Photo: This laughing barn owl just ate a vole.
They are rodent-killing machines whose presence is so welcome that farmers and landowners build nesting boxes to encourage them to stay.
You will find them on every continent, except Antarctica, which makes them the most widespread land bird in the world.
Have you guessed this bird’s identity? It’s the common barn owl.
Despite being identified as common, barn owls have collected a lot of different names, some which might seem to contradict another: monkey-face owl, ghost owl, church owl, death owl, hissing owl, night owl, hobby owl, golden owl, silver owl, white owl, rat owl, scritch owl, screech owl, straw owl, barnyard owl and delicate owl.
You won’t hear this raptor hooting; that sound belongs to Great Horned owls who claim their territory with their voice. Instead, barn owls shriek and use variations of their shriek, or screech, to communicate or warn away predators, which sometimes are larger raptors.
In the owl family, barn owls are medium-sized birds, 15 to 20 inches in height, with very long feathered legs.
They have 3- to 4 1/2-foot wingspans, and their feathers are gold, white and cinnamon colors with small dark spots and dark eyes. A heart-shaped ruff completely encircles their face, and they do not have ear tufts, although one ear is slightly higher than the other which allows them to pinpoint sound. Their feathers are very soft and soundless in flight, which enables them to hunt silently.
This nocturnal bird of prey hunts mostly at night, and with their super-sharp vision and hearing, they can locate even the smallest mouse or vole, even under snow cover.
What makes them so welcome are their rodent dining choices.
According to the Barn Owl Trust, a United Kingdom charity that works to conserve the owl, a single wild barn owl typically eats four small mammals (voles, shrews, mice and rats) every night for a grand total of 1,400 pests annually. They also consume lizards, birds, insects, bats and rabbits.
Sara Kross, assistant professor of environmental studies at Sacramento State University, has called barn owls rodent-killing machines. “They are natural predators of gophers and voles which can be really horrible pests for agriculture.”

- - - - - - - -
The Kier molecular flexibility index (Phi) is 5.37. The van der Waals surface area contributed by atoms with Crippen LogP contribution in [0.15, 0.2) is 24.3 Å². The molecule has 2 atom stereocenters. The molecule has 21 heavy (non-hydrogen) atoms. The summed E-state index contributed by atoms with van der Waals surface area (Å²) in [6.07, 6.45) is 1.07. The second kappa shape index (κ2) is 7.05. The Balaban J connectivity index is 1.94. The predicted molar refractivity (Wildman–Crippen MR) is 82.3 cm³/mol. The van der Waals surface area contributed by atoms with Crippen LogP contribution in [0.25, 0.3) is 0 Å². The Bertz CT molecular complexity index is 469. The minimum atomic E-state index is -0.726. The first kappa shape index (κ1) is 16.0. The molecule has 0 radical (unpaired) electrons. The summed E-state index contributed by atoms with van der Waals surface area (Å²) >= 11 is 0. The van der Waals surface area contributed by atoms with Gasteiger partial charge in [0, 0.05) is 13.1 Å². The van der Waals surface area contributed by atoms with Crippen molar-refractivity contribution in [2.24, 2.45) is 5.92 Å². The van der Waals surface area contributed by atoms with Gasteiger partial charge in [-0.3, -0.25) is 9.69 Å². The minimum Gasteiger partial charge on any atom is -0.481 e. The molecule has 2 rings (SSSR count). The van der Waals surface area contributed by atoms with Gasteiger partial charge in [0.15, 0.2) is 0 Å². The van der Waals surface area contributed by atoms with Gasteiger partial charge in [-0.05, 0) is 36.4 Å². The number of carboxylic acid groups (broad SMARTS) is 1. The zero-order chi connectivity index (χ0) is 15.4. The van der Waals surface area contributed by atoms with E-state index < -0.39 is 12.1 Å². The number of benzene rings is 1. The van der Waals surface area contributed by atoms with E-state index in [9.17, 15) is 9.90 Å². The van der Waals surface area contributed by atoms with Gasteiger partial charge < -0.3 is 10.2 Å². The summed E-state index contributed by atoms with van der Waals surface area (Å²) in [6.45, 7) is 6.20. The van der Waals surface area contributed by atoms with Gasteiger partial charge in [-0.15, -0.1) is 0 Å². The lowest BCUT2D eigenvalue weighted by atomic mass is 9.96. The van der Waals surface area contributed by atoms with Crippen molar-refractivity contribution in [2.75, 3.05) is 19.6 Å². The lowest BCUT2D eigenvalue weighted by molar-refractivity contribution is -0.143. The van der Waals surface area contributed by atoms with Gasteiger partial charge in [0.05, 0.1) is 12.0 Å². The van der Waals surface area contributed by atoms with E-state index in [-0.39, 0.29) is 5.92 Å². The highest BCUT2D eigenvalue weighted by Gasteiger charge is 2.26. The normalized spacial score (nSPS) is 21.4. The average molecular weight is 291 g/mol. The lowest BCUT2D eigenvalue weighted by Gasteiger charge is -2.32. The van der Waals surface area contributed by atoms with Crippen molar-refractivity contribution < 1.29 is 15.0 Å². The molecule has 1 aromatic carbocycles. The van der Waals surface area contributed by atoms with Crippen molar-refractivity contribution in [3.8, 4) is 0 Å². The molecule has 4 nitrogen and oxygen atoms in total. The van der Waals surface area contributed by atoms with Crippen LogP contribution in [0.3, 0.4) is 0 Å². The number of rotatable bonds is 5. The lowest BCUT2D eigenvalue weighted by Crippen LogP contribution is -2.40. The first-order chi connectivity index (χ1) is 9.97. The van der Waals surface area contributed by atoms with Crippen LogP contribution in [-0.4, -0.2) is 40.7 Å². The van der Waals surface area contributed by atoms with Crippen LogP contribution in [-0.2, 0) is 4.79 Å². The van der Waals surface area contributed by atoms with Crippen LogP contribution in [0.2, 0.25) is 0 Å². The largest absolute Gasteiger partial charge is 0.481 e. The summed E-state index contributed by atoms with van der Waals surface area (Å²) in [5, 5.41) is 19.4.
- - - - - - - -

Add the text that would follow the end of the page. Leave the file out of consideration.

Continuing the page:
But it’s a tricky situation, she explained, because one pest-control method can affect another. As good as owls can be at controlling rodents on farms, growers may still need rodenticides to control population explosions. And, because rodenticides don’t kill immediately, barn owls can eat voles, mice and rats exposed, which can limit the owls’ ability to hunt and control pests.
You won’t often see a barn owl during day, and they choose secluded places to nest, like tree cavities, abandoned buildings, grain bins, silos, barns and church steeples. During a study in Iowa that examined a drop in barn owl numbers, biologists even found a nesting pair in a deer stand.
Except in their northernmost range, barn owls, who mate for life, typically raise two broods each year, in spring and late summer. Young owls, fed by both parents, mature between 10 and 12 weeks. Unfortunately, barn owls do not live longer than a year or two.
Land managers and farmers documented nests and sightings during Iowa’s recent five-year study with hopes to increase the owls’ presence along grassland field edges, fencerows and wetland edges where the habitat loss also led to lower numbers of barn owls.
You can learn more; many state conservation departments feature additional information about barn owls and offer free plans to build predator-proof nesting boxes.
– Resources: USDA, USFWS, Iowa Department of Natural Resources, Missouri Department of Conservation, Alabama Department of Conservation and Natural Resources, The Barn Owl Trust.